Top tactical tips for road racing

A large part of the excitement and appeal of racing comes from the fact that the underdog can win, and a smart rider can outwit a stronger rider by engaging their brain as well as their muscles.

Even when all the necessary fitness and skill elements are in place, there is no guarantee that you will be able to make an impact in a race.

The final piece in the racing puzzle is a keen tactical awareness. Here we look at what you should be thinking about before, during and after a race to become an effective tactician, and what it means to develop that often elusive ‘racing brain’.

Jan Bakelants displayed great tactical awareness to claim a memorable victory for the underdog on stage two of the hundredth Tour de France

Have a plan

The first and most important tactical decision you can make happens before the race has even started. Once you have mastered the basic skills your attention will naturally turn to getting better results. Without any idea how you hope to get the result you are looking for, you frankly don’t deserve it. Your plan may need to change but you will be better able to evaluate your progress against a measurable stake in the ground rather than just bumbling around in a bunch for an hour or two. Recognizing your strengths, weaknesses and overall ability will help direct your decisions. If you corner well, how can you capitalise on that?  If you have a great finishing sprint, how do you make sure you can use it? If you are fitter than your opponents, how can you make them suffer so that your fitness shows through in the end? Everyone will have a weapon, and you need to decide how you can best use yours.

Stay awake

Once your race is underway it’s important to keep your plan in mind. There are so many potential distractions in a racing bunch that it can be easy to get diverted and for conscious tactical decisions to go out the window. A moments’ lapse in concentration will be punished and your race may be over.  You don’t want to be over-reactive or apathetic but need to evaluate what is happening fast and have your ‘plan’ running in the background in order to respond where necessary. Try to be aware of your thought processes and your attention as well as your actions, so that you can evaluate how you have done when the race is over.

Staying in the moment

Maintaining a consciousness of your thoughts enables you to focus on the tactical processes that you need to maintain in order to keep on track.

Fabian Cancellara was content to watch moves go up the road at the 2013 Tour of Flanders, knowing that his strike on the Patersberg would prove unanswerable

For example, if your goal is to move with a break, you need to be in a position to respond when something goes, and be alert to any movement in the bunch that indicates something is about to happen. If you are looking to position for a bunch sprint your response to such movement will be very different, and you can watch moves go away with a more detached awareness in the knowledge that this is not part of your plan.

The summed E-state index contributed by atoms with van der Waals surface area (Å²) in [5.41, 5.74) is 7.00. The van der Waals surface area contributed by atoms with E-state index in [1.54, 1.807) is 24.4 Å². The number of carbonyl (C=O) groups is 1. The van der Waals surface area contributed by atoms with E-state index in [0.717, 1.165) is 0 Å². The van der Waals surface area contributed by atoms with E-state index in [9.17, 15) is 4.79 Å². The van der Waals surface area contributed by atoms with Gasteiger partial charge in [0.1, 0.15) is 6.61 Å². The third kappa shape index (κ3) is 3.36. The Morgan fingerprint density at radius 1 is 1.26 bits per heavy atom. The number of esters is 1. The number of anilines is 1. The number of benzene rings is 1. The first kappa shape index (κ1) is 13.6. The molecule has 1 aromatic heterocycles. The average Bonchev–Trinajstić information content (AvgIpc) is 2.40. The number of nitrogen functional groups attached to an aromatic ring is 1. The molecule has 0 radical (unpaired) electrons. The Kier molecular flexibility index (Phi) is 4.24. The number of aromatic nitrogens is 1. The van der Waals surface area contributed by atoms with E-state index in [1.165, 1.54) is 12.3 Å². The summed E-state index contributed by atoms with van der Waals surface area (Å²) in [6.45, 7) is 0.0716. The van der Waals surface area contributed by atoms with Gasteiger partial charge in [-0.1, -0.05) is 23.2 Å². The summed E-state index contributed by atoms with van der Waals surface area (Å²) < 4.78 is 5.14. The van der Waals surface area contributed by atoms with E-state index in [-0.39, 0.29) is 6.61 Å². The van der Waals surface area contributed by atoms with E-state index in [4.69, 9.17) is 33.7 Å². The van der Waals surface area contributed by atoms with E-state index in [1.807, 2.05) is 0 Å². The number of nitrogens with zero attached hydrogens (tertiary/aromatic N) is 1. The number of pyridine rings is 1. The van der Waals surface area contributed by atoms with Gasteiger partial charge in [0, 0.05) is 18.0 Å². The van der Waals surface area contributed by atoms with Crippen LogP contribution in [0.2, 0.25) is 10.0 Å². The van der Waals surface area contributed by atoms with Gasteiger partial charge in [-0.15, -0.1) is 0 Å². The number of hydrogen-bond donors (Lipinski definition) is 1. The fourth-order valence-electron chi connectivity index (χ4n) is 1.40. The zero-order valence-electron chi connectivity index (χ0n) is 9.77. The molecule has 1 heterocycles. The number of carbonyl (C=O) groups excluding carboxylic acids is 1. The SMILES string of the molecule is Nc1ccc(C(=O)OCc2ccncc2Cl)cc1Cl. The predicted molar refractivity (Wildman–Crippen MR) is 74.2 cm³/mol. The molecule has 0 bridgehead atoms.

Be flexible

Having said all that there must always be room to change your tactics during the race, though this should be a conscious and considered decision rather than a flippant one. This may come about because you decide that your original plan is not going to work, or because the race is moving and changing in a way you did not expect. For example, if you didn’t plan to get in a break but find yourself in a position that is too good to ignore, you may decide in that instant that you are going to take your chance. If you were intending to position for a bunch finish but there are so many riders up the road that you would only be sprinting for a minor placing, you might have to evaluate whether it’s worth waiting. All of these decisions can be made in the moment, but within a framework of your overall tactical plan.


Finally when the results are in, evaluate how you did in relation to what you planned to do. Did your tactic ‘work’?  Did the race go the way you had expected?  Were there any of those moments where you made the wrong decision, and making a different one could have crucially changed the outcome?

Peter Sagan began his sprint too early at the 2013 Milan San-Remo and was passed on the line by Gerard Ciolek. The Slovak may have indulged in some post-race evaluation

All tactical decisions are fundamentally about where and when you want to spend your effort to receive the biggest reward.  If you ‘overspend’ or ‘underspend’, you can be left with a disappointing result.

Inevitably it can be easier to employ the same tactics every race and return to your default position but in order to become a better racer you really need to have the courage to try different approaches and see what happens. Ultimately these experiences are what will give you the instinctive ‘feel’ that will finally shape you from rider to racer.


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